Family preference to live in an urban area was the overriding factor that led to two overseas-trained specialists leaving. Both of these participants were content working in the health service but social isolation experienced by their families resulted in a decision to leave.


The present study’s findings corroborate previous research that identified professional factors as dominating retention decision-making5-8. Secondary considerations relating to personal and location factors played a greater role in decision-making among stayers compared to leavers. This was evidenced by the thematic maps, indicating the low importance of personal or location factors among those who were unhappy in the professional sphere. Some of the professional factors that contributed to specialists leaving are non-modifiable, such as personality clashes, while related factors, such as the collegial environment, are modifiable.

Onerous work demands, particularly on-call, resulted in exhaustion and burnout, and were an impetus to leave the service for some specialists. This finding is similar to that of Humphreys et al6 who found on-call arrangements were the most significant factor overall in rural general practitioner retention, regardless of location. Excessive on-call demands are not unique to rural Tasmania, as May et al’s recent research in regional New South Wales also reported that after-hours work demands were among the top three professional factors that influence rural specialist retention5.

It is notable that 17 years have passed since the research of Humphreys et al was published6. This indicates that there has been a lack of significant progress on reducing the burden of on-call work among rural specialists. The failure to address this issue reflects a lack of critical mass to cover rosters, and limited financial resources available for locum cover.

There was recognition that excessive on-call demands were a result of the small hospital environment, where a lack of critical mass impacted on-call rosters. To prevent burnout, it is imperative that an adequate number of senior specialists are employed to cover the roster without placing excessive workload demands on individuals. The authors agree with Humphreys et al that a strategic, long-term solution is required to alleviate the pressure of on-call demands6.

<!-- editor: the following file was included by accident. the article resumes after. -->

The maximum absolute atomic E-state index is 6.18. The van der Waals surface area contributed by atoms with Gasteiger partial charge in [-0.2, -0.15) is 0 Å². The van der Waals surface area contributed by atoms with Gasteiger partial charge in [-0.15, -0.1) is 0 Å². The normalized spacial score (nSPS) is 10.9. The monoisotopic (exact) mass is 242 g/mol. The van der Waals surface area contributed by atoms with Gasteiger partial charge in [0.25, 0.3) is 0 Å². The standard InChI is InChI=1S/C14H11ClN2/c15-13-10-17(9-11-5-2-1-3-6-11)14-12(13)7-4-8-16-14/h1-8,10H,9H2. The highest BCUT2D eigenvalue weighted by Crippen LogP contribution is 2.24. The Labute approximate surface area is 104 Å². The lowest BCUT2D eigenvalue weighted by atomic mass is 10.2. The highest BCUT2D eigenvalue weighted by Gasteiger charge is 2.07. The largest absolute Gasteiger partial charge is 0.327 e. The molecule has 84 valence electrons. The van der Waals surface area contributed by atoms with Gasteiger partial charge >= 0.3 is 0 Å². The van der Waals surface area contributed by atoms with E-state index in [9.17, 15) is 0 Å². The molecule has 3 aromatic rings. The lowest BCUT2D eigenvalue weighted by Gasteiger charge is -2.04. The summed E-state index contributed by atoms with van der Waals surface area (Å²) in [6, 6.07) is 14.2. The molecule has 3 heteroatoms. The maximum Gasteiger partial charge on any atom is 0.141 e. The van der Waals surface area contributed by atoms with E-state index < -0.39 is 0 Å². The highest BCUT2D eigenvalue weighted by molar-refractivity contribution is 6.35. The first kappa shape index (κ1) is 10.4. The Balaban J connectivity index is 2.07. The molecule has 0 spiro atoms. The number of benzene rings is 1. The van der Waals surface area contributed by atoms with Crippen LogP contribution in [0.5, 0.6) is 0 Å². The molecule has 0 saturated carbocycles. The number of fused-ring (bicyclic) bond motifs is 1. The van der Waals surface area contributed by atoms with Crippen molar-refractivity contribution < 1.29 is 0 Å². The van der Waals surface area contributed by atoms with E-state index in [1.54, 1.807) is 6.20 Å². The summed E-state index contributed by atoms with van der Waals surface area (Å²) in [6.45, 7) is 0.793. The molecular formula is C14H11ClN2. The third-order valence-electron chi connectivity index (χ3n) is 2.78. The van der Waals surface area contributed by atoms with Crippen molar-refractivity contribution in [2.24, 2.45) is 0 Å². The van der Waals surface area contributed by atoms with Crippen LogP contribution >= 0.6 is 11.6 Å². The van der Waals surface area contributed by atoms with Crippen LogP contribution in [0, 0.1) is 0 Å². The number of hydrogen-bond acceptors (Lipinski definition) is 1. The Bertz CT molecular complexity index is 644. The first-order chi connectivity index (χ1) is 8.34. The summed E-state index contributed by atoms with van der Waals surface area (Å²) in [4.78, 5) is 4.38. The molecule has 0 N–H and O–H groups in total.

The findings also emphasise the importance of autonomy in determining on-call workloads. Those who achieved autonomy were able to find the appropriate balance to suit their preferred way of working and tended to stay in the service. Specialists were appreciative of recent efforts to allocate on-calls to locums. Continuation of this informal policy is crucial to retain specialists with a recognition of the higher threshold of on-call expected by recently fellowed specialists.

The present research found difficult relationships among specialists were a strong contributing factor to the decision of some specialists to leave the service. There is good evidence that positive cultures within hospitals promote staff retention7-11. The present study’s finding is similar to that of May et al5, where workplace culture was the third most important factor in specialist retention in rural New South Wales. It is important to note that a single person’s behaviour can have a disproportionate impact upon teams in a small hospital, while the impact of the individual is diluted in a larger hospital. Given the importance of harmonious collegial relationships within small hospitals, a zero-tolerance policy for bad behaviour is vital, as are clearly defined mechanisms for escalating and managing complaints.